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February 1, 2011

University of Virginia School of Medicine Launches Hospital Drive, an On-Line Creative Journal

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Hospital Drive , an on-line journal that encourages original work that examines themes of health, illness and healing, launched its inaugural issue on July 31 st . Hosted by the University of Virginia School of Medicine, the national on-line journal features poetry, short fiction, personal essay, reviews, photography and visual art (painting, drawing, sculpture, mixed media). Submissions are open to anyone in healthcare-allied professions, and issues will be published twice yearly. Hospital Drive may be viewed by clicking here or visiting .

“We encourage our students and medical professionals to continue their creative outlets as a healthy complement to their work,” says Editor-in-Chief Dr. Daniel Becker, professor of Medicine and Public Health Sciences at the University of Virginia School of Medicine and director of the UVa Center for Biomedical Ethics & Humanities. “With the creation of Hospital Drive , we wanted to give these writers and artists a national forum where their work can be published.”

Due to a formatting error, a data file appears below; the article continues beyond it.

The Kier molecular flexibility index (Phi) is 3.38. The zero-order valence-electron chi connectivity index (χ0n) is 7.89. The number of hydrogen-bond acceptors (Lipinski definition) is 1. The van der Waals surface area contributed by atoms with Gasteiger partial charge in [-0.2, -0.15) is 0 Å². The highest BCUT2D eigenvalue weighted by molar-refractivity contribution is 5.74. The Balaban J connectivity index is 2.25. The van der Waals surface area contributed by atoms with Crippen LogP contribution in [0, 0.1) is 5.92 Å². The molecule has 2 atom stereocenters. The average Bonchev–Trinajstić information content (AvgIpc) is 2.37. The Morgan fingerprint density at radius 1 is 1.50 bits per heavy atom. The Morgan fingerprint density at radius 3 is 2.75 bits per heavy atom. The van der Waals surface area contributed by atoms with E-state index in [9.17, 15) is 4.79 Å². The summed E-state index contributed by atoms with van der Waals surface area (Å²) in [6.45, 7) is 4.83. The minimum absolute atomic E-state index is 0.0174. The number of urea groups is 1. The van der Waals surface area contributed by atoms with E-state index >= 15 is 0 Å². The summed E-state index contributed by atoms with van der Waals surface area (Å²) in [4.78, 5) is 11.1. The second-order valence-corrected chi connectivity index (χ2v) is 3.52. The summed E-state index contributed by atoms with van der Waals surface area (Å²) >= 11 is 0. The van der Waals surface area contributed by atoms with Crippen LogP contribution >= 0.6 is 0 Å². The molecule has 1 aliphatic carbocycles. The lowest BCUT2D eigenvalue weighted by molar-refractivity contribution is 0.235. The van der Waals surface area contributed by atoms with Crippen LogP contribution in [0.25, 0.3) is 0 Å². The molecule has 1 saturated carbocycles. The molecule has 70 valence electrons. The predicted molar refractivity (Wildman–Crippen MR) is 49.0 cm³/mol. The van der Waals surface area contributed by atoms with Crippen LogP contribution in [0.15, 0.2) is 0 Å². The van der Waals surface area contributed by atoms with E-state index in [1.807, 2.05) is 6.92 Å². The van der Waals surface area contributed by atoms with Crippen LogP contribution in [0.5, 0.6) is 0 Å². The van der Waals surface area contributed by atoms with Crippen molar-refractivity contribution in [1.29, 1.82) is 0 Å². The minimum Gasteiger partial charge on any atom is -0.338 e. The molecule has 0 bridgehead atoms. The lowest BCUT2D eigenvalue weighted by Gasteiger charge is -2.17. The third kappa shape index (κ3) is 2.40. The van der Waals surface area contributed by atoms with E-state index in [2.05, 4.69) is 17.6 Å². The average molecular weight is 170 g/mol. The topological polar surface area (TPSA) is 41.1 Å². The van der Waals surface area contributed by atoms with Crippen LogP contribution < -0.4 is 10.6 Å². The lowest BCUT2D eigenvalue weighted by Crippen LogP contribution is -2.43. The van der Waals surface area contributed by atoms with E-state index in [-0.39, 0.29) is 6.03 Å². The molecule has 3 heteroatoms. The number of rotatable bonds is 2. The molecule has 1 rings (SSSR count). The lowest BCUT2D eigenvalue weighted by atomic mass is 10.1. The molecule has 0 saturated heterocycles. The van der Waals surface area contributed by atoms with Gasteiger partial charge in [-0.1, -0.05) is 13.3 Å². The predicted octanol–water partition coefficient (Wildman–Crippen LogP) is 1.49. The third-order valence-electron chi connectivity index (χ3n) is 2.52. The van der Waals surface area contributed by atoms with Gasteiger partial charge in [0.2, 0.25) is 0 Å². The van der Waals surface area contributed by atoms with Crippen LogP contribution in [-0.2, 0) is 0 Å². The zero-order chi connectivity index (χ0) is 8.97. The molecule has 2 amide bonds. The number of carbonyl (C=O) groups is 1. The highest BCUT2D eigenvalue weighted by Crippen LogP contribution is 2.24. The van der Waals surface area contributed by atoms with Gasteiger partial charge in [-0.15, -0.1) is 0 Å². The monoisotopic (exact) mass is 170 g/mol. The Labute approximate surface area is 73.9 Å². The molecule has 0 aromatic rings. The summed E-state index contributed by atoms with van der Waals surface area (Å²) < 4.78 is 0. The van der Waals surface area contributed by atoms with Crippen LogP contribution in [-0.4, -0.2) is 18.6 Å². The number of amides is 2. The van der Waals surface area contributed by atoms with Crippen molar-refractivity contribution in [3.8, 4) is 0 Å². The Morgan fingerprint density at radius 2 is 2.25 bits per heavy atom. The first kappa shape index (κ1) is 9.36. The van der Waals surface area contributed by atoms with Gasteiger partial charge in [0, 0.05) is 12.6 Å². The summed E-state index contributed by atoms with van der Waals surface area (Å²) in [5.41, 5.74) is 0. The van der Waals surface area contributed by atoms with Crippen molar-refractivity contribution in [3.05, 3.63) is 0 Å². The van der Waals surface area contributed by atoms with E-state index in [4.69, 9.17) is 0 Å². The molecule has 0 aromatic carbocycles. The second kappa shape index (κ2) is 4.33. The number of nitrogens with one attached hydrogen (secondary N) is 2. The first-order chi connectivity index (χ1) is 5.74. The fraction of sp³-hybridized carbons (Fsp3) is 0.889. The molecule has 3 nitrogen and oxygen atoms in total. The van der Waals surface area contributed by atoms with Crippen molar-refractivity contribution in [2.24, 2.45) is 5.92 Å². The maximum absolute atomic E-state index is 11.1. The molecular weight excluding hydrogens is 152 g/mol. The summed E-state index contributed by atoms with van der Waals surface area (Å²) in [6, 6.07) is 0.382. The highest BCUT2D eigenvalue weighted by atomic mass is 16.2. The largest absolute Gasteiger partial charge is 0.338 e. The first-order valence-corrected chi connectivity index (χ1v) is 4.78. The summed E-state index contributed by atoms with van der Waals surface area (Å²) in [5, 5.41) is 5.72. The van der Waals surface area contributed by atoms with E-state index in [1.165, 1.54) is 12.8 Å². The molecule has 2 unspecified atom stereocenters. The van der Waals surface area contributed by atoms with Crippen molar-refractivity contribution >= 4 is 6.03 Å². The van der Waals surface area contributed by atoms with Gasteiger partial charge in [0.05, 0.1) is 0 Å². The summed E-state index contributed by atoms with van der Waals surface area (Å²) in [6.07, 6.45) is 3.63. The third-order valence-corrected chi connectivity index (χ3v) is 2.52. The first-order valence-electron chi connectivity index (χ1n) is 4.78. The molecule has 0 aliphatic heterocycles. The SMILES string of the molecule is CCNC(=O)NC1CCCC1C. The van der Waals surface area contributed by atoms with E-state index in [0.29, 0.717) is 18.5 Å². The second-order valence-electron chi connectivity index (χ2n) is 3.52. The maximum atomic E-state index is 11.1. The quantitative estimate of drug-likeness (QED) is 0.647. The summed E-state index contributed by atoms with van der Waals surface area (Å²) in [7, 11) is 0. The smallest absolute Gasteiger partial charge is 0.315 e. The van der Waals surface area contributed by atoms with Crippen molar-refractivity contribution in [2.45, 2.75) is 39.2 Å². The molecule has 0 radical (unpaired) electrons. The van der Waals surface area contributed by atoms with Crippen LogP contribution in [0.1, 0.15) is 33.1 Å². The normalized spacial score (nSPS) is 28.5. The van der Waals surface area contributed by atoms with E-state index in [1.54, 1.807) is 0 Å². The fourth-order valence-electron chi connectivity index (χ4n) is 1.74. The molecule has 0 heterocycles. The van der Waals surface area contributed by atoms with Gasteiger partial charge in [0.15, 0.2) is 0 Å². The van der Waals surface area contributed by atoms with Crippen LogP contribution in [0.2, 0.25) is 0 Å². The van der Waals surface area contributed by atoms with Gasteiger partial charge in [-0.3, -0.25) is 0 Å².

Becker, who also holds an MFA in creative writing, says Hospital Drive is not just for University of Virginia School of Medicine students, physicians, nurses and other medical personnel, but for the entire national health care community. Becker adds that each year, one of the two issues will be devoted to a specific theme. The theme of Issue 2 is the experience of pain.

Hospital Drive gets its name from an actual road at the University of Virginia. Situated between Thomas Jefferson’s original academic village and the earliest buildings of the School of Medicine, it brings visitors into a community of scholars, teachers, healers, artists and the people they serve.

“Hospitals and clinics generate stories in all kinds of formats: patient histories, student write-ups, attending notes, debriefings, critical incident reviews, consults, patient transfer notes, patient acceptance notes, rushed ‘Can you believe this?’ anecdotes in halls and stairwells,  endless e-mails, the occasional eulogy,” says Dr. Sharon Hostler, interim vice president and dean of the University of Virginia School of Medicine.

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